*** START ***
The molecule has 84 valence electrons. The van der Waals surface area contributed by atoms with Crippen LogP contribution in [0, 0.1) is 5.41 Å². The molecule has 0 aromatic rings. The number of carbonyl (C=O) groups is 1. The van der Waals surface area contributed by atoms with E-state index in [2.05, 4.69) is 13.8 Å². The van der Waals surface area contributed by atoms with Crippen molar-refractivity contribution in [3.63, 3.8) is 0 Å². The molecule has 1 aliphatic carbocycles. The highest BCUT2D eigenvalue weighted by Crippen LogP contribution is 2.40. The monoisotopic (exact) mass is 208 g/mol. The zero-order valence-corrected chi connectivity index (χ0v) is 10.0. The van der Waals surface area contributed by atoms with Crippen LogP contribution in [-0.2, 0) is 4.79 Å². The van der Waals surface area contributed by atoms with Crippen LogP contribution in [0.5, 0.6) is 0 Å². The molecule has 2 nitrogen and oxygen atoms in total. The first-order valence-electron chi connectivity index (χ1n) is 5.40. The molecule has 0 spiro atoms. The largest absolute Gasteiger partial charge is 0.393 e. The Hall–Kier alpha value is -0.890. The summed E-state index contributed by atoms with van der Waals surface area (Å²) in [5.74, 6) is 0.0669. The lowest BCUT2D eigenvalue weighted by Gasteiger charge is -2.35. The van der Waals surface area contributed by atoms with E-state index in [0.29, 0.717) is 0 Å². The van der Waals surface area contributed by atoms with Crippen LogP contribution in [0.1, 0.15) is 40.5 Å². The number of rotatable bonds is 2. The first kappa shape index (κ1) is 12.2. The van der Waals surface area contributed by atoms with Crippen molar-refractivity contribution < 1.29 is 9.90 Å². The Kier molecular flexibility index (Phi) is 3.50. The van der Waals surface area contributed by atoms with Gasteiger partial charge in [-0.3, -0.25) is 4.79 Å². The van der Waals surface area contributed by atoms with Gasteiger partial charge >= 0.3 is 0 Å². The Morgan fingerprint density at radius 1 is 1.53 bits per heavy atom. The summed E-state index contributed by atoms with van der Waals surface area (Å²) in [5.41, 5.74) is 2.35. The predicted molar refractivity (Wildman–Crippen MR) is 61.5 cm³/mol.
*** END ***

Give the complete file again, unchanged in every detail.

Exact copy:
The molecule has 84 valence electrons. The van der Waals surface area contributed by atoms with Crippen LogP contribution in [0, 0.1) is 5.41 Å². The molecule has 0 aromatic rings. The number of carbonyl (C=O) groups is 1. The van der Waals surface area contributed by atoms with E-state index in [2.05, 4.69) is 13.8 Å². The van der Waals surface area contributed by atoms with Crippen molar-refractivity contribution in [3.63, 3.8) is 0 Å². The molecule has 1 aliphatic carbocycles. The highest BCUT2D eigenvalue weighted by Crippen LogP contribution is 2.40. The monoisotopic (exact) mass is 208 g/mol. The zero-order valence-corrected chi connectivity index (χ0v) is 10.0. The van der Waals surface area contributed by atoms with Crippen LogP contribution in [-0.2, 0) is 4.79 Å². The van der Waals surface area contributed by atoms with Crippen LogP contribution in [0.5, 0.6) is 0 Å². The molecule has 2 nitrogen and oxygen atoms in total. The first-order valence-electron chi connectivity index (χ1n) is 5.40. The molecule has 0 spiro atoms. The largest absolute Gasteiger partial charge is 0.393 e. The Hall–Kier alpha value is -0.890. The summed E-state index contributed by atoms with van der Waals surface area (Å²) in [5.74, 6) is 0.0669. The lowest BCUT2D eigenvalue weighted by Gasteiger charge is -2.35. The van der Waals surface area contributed by atoms with E-state index in [0.29, 0.717) is 0 Å². The van der Waals surface area contributed by atoms with Crippen LogP contribution in [0.1, 0.15) is 40.5 Å². The number of rotatable bonds is 2. The first kappa shape index (κ1) is 12.2. The van der Waals surface area contributed by atoms with Crippen molar-refractivity contribution < 1.29 is 9.90 Å². The Kier molecular flexibility index (Phi) is 3.50. The van der Waals surface area contributed by atoms with Gasteiger partial charge in [-0.3, -0.25) is 4.79 Å². The van der Waals surface area contributed by atoms with Gasteiger partial charge >= 0.3 is 0 Å². The Morgan fingerprint density at radius 1 is 1.53 bits per heavy atom. The summed E-state index contributed by atoms with van der Waals surface area (Å²) in [5.41, 5.74) is 2.35. The predicted molar refractivity (Wildman–Crippen MR) is 61.5 cm³/mol.